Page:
I have a daughter turning two in November. Rest assured, I have calculated the costs for college already. In sixteen years, when I send her off to a North Carolina public university, our annual cost will be about $61,000 per year. That number has me hoping for a very academically gifted or athletic child.
There is hope out there for other parents like me. For instance, I have options for saving for her college now through several different vehicles, such as UTMA accounts, Coverdell Education Saving Accounts, Series EE or I Bonds, and 529 education savings plans.
I prefer the 529 education savings plans for their built in flexibility. First, the 529 plan has a very high contribution limit that I’m likely to never hit, while some of the other plans have a $2,000 contribution limit per year. After-tax contributions grow tax-free and they are withdrawn tax-free when used for tuition and expenses at a qualified university. Also, when the grandparents want to give another birthday gift, they can easily contribute to this plan. Contribution amounts can be as low as $25 per month – every little bit helps. Most 529 plans are offered through an investment company with a wide range of investment options. Annual account maintenance fees are typically low.
For financial aid calculation purposes, the assets in a 529 plan started by a parent will be considered those of the parent. This means a lower expected family contribution (EFC) and more financial aid possibilities compared to assets held directly by your child.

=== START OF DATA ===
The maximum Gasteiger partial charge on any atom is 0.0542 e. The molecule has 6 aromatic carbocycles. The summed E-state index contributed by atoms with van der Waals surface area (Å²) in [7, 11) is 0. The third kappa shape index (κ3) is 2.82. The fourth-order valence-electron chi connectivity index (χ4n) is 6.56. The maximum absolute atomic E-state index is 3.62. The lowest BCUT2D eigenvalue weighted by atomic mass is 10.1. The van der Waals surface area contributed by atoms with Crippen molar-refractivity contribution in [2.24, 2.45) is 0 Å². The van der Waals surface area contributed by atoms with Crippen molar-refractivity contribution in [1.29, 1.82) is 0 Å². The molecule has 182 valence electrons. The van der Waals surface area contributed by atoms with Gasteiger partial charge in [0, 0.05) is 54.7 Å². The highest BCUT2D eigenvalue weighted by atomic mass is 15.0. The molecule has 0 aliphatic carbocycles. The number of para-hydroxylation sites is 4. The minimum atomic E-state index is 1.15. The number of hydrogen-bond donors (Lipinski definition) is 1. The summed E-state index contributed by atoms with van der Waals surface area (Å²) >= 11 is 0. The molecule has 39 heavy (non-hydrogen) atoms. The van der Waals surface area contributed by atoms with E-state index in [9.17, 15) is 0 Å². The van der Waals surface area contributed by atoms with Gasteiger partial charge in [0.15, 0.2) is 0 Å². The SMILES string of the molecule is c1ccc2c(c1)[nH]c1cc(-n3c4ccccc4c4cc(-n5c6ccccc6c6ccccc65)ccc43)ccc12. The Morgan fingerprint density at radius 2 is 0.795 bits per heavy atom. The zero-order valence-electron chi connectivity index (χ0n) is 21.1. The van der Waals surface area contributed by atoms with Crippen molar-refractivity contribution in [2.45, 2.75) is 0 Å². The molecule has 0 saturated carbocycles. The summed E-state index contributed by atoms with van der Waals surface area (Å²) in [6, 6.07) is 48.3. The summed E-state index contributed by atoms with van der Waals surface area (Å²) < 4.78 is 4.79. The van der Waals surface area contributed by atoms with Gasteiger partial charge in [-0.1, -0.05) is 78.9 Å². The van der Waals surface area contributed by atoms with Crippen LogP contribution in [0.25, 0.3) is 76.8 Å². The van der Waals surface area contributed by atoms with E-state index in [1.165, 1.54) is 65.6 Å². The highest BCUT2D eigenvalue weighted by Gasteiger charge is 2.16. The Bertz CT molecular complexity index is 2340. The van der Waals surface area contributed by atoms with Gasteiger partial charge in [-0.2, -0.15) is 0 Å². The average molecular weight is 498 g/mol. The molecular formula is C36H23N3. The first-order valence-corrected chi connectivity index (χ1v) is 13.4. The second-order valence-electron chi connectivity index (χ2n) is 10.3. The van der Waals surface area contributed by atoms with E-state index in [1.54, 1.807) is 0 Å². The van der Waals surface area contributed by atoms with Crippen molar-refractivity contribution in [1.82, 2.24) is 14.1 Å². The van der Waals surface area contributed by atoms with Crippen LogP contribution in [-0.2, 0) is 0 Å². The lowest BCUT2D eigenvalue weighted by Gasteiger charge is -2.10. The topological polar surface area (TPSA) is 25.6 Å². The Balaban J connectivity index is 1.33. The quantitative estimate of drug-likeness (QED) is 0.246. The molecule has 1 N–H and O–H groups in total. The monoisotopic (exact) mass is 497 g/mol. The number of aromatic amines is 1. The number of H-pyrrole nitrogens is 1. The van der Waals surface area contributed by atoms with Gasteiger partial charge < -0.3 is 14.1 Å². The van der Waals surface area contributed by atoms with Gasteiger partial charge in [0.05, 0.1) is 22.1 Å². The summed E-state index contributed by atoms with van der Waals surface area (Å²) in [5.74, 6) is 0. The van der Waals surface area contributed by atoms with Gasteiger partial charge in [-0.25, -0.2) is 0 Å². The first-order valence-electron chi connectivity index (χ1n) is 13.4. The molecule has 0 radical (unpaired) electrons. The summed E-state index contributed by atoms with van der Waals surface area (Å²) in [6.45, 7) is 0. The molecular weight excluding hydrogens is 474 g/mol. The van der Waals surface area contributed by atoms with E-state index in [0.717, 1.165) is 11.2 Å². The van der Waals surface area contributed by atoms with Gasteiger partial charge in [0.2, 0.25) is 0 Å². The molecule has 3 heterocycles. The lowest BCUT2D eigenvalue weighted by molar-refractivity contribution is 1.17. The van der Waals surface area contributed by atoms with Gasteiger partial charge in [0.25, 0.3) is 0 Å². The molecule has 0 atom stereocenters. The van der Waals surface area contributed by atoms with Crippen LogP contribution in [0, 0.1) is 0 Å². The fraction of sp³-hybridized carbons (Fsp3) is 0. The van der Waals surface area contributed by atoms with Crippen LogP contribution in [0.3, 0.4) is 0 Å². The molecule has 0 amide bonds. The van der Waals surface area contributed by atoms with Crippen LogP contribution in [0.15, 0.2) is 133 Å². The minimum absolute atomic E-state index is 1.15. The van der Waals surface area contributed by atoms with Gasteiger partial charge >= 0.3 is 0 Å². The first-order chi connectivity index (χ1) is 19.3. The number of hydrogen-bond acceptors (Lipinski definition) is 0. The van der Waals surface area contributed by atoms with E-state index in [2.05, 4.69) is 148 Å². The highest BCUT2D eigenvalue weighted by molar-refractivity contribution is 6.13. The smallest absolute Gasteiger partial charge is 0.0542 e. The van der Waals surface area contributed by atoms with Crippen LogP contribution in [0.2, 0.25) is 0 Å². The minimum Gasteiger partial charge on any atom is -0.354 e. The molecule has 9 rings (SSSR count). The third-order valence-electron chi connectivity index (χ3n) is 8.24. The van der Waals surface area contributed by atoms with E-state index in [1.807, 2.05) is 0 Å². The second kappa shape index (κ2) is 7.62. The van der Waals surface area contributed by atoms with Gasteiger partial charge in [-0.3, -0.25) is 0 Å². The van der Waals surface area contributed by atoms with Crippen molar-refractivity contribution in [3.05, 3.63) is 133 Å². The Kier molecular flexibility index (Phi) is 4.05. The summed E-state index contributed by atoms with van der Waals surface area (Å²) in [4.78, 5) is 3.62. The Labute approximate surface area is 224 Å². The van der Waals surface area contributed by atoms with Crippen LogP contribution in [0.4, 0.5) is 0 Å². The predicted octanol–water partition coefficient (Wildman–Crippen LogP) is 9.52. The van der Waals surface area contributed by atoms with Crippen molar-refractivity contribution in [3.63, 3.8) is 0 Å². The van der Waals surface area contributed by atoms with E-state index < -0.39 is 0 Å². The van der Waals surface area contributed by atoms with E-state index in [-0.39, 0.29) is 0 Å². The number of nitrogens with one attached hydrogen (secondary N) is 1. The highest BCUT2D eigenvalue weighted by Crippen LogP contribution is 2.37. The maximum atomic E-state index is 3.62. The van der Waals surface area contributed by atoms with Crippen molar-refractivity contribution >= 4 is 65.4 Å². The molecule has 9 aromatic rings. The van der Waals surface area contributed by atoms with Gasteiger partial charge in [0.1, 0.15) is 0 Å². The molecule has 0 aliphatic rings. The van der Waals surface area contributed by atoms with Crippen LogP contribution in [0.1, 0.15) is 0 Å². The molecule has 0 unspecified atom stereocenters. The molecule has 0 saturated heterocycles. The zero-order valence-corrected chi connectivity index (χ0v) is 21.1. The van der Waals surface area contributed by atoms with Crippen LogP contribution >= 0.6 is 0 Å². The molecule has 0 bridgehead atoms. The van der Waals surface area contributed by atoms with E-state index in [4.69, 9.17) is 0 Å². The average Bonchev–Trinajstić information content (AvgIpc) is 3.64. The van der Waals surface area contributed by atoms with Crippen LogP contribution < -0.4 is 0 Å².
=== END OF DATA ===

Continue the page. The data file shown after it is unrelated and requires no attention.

Hope for paying for college can come in other ways as well. Parents’ qualified retirement savings do not factor into the financial aid calculations. Even six-figure balances in an IRA or 401k account are not considered in determining financial aid for your child. And, there are some instances when those assets can be used for higher education expenses without tax penalties. If grandparents are owners of a 529 college savings plan, the investment doesn’t factor into the initial financial aid calculation at all (although distributions from a grandparent’s 529 plan will be considered an asset of the child in future years). Out of the box thinking may have you looking at private schools that offer scholarships and grants, which may make that institution less expensive than a public university.
For parents, grandparents and students ready for a more detailed take on saving for college, the Savvy Women of Starks Financial Group have you covered. On January 17, 2017, we will host Laura Misner of the College Foundation of North Carolina. Laura will address, at a deeper level, strategies all of us can use to manage the expenses of college and help our students qualify for more financial aid. For more information, check out www.starksfinancial.com/savvywomen.